The University of Toronto Students’ Union (UTSU) issued an open letter on January 25 regarding the university’s announcement of a return to in-person learning in February. It criticized the university for the lateness of its plans, and provided recommendations for how it could better cater to student needs this semester.
In the letter, the UTSU recognized the university’s recent measures to keep its community safe in the wake of a rise in COVID-19 cases due to the Omicron variant. It also, however, expressed dissatisfaction with the lack of an earlier and clearer announcement regarding the university’s plans. The union argued that rises in cases of COVID-19 have become more predictable, and that students have faced hardships as a result of the unpreparedness of university administration.
In the statement, the UTSU noted that over the past few months, students have expressed they were unhappy with the delayed announcement, and that the delay has impacted their mental health, finances, travel plans, residence applications, and academics. The statement specifically cited student petitionsas well as a town hall that the union held on January 14, where students discussed their concerns about the effectiveness of the UCheck program and their desire for hybrid options.
The UTSU provided U of T with a series of recommendations in response to the university’s plans to fully return many courses to an in-person format after reading week and calls from students for hybrid or online options. The union advocated for clearer and more predictable plans to be announced further in advance in the future, so that students have more time to adjust. Moreover, it asked for extensions in a number of sessional and financial deadlines, including the tuition and ancillary fees refund deadline.
The letter also demands that U of T remedy the harmful impact of canceling fall 2021 in-person exams by allowing students to drop courses or petition for deferrals for assignments in courses from the fall semester. It also suggested the university commit to keeping winter 2022 exams online to prevent a repeat of such a cancellation.
Furthermore, the UTSU asked for support in a safe return to campus for students and staff, by increasing COVID-19 testing and providing protective equipment. It also noted that students find the current UCheck system difficult to navigate, so it recommended the university refine and clarify its reporting system.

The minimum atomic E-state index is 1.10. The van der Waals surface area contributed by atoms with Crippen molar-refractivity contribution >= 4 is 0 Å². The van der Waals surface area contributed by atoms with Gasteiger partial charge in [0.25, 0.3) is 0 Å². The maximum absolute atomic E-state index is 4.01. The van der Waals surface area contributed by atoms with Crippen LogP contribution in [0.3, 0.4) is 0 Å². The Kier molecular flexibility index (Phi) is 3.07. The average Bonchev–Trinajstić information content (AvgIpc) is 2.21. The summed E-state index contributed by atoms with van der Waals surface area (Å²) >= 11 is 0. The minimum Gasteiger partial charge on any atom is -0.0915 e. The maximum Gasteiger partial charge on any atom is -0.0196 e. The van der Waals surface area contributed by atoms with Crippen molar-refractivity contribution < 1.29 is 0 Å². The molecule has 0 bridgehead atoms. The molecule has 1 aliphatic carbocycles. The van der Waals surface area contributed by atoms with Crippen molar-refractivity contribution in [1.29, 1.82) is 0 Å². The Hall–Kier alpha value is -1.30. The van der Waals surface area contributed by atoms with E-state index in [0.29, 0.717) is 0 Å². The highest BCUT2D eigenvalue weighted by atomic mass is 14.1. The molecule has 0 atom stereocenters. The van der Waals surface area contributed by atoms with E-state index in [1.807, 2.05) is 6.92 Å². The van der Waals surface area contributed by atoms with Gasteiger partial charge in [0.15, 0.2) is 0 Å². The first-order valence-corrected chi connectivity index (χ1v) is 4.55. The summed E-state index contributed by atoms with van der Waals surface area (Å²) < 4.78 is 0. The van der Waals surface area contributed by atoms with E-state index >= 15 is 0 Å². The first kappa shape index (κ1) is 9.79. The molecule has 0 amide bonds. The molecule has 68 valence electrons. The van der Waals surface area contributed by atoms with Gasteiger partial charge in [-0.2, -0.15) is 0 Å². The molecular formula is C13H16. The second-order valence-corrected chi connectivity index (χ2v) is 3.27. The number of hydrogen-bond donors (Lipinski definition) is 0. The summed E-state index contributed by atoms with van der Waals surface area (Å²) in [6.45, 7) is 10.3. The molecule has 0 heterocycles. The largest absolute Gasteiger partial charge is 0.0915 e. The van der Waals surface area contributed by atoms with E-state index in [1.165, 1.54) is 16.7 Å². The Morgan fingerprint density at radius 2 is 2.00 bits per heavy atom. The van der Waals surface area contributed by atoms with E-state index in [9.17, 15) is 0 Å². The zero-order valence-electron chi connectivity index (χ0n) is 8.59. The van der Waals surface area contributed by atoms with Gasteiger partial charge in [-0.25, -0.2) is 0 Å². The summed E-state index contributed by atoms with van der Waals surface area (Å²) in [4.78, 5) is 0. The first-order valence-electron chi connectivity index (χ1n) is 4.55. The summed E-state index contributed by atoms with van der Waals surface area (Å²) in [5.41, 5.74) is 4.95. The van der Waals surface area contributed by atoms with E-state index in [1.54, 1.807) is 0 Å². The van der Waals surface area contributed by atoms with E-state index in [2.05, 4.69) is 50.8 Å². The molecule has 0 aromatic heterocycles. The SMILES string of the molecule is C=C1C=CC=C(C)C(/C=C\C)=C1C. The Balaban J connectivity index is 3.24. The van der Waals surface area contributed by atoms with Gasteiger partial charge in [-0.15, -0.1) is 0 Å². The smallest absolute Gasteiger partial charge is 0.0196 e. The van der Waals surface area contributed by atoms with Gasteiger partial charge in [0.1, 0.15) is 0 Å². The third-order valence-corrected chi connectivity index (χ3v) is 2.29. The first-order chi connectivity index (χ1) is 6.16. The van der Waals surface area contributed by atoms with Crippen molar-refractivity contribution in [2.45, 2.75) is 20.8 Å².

Additionally, the letter stated that U of T should have a plan to accommodate students who can not attend classes due to personal issues or COVID-19 infection, and that the university should provide students with more spaces to speak on the university’s safety measures.
U or T’s response
In an email to The Varsity, Dr. Salvatore Spadafora, special advisor to U of T president and provost on COVID-19, and Sandy Welsh, vice-provost students, stated that many students are “looking forward to a return to in-person learning.” They stressed that the university’s priority is a safe return to campus.
Spadafora and Welsh explained that most courses would gradually return to an in-person format during February, and that students who are abroad are expected to return to attend classes. “There may be some courses where an online option is available, but this is not guaranteed,” they added.
Additionally, Spadafora and Welsh pointed out that other Ontario universities are also going back in person, as public health measures will become more relaxed and health experts affirm that the Omicron wave has passed its peak.
To ensure the safety of the community, students will be required to wear masks indoors, and the university is working on making medical masks available to the community. More information on that will be available through UTogether, the university’s guide for its policies for the 2021–2022 academic year. While rapid test kits are still scarce in Ontario and the university’s rapid testing program has been put on holdrapid testing kits will be available for those with approved vaccine exemptions.
Broader discourse on return
Other student unions have also responded to U or T’s announcement. The Scarborough Campus Students ‘Union (SCSU) and the University of Toronto Mississauga Students’ Union have been sending emails to the university’s administration and provincial parliament members with demands for hybrid and online options for the winter semester, as well as other additional safety measures.
As of right now, the U of T administration has not changed its plans on account of these initiatives, although a senior UTSC administrator has told the SCSU that the university would take the email campaign more seriously if it hit 9,000 emails.
In addition to an online alternative, the unions have been advocating for social distancing, capacity limits, a more reliable screening system, and the distribution of masks.
The Varsity has reached out to the UTSU for comment.